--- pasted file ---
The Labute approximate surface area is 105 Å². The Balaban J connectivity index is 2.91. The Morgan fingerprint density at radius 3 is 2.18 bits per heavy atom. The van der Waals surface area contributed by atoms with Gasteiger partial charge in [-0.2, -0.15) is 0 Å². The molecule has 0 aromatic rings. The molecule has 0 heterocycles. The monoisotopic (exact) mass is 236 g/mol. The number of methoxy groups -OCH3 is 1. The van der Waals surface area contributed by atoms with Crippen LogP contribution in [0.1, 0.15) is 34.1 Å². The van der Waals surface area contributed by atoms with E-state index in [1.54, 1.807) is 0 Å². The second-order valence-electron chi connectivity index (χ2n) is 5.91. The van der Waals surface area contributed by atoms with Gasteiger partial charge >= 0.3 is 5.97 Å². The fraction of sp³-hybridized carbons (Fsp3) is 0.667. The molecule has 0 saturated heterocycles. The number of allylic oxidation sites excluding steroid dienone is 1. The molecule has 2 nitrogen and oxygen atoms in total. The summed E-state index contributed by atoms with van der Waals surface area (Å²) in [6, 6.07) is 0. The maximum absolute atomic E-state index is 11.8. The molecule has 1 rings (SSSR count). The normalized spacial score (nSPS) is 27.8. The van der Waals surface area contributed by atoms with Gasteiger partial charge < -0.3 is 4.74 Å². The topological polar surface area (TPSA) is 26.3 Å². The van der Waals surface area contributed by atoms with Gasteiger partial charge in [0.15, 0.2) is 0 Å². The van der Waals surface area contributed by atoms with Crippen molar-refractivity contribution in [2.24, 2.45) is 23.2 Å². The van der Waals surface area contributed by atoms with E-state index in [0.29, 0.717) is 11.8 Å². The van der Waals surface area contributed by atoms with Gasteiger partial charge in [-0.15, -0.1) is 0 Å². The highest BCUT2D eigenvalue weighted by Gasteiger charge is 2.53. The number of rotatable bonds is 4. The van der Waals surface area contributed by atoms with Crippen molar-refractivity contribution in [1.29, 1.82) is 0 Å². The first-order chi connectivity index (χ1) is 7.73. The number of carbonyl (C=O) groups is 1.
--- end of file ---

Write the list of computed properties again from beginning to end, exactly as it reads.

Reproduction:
The Labute approximate surface area is 105 Å². The Balaban J connectivity index is 2.91. The Morgan fingerprint density at radius 3 is 2.18 bits per heavy atom. The van der Waals surface area contributed by atoms with Gasteiger partial charge in [-0.2, -0.15) is 0 Å². The molecule has 0 aromatic rings. The molecule has 0 heterocycles. The monoisotopic (exact) mass is 236 g/mol. The number of methoxy groups -OCH3 is 1. The van der Waals surface area contributed by atoms with Crippen LogP contribution in [0.1, 0.15) is 34.1 Å². The van der Waals surface area contributed by atoms with E-state index in [1.54, 1.807) is 0 Å². The second-order valence-electron chi connectivity index (χ2n) is 5.91. The van der Waals surface area contributed by atoms with Gasteiger partial charge >= 0.3 is 5.97 Å². The fraction of sp³-hybridized carbons (Fsp3) is 0.667. The molecule has 0 saturated heterocycles. The number of allylic oxidation sites excluding steroid dienone is 1. The molecule has 2 nitrogen and oxygen atoms in total. The summed E-state index contributed by atoms with van der Waals surface area (Å²) in [6, 6.07) is 0. The maximum absolute atomic E-state index is 11.8. The molecule has 1 rings (SSSR count). The normalized spacial score (nSPS) is 27.8. The van der Waals surface area contributed by atoms with Gasteiger partial charge < -0.3 is 4.74 Å². The topological polar surface area (TPSA) is 26.3 Å². The van der Waals surface area contributed by atoms with Gasteiger partial charge in [0.15, 0.2) is 0 Å². The van der Waals surface area contributed by atoms with Crippen molar-refractivity contribution in [2.24, 2.45) is 23.2 Å². The van der Waals surface area contributed by atoms with E-state index in [0.29, 0.717) is 11.8 Å². The van der Waals surface area contributed by atoms with Gasteiger partial charge in [-0.15, -0.1) is 0 Å². The highest BCUT2D eigenvalue weighted by Gasteiger charge is 2.53. The number of rotatable bonds is 4. The van der Waals surface area contributed by atoms with Crippen molar-refractivity contribution in [1.29, 1.82) is 0 Å². The first-order chi connectivity index (χ1) is 7.73. The number of carbonyl (C=O) groups is 1.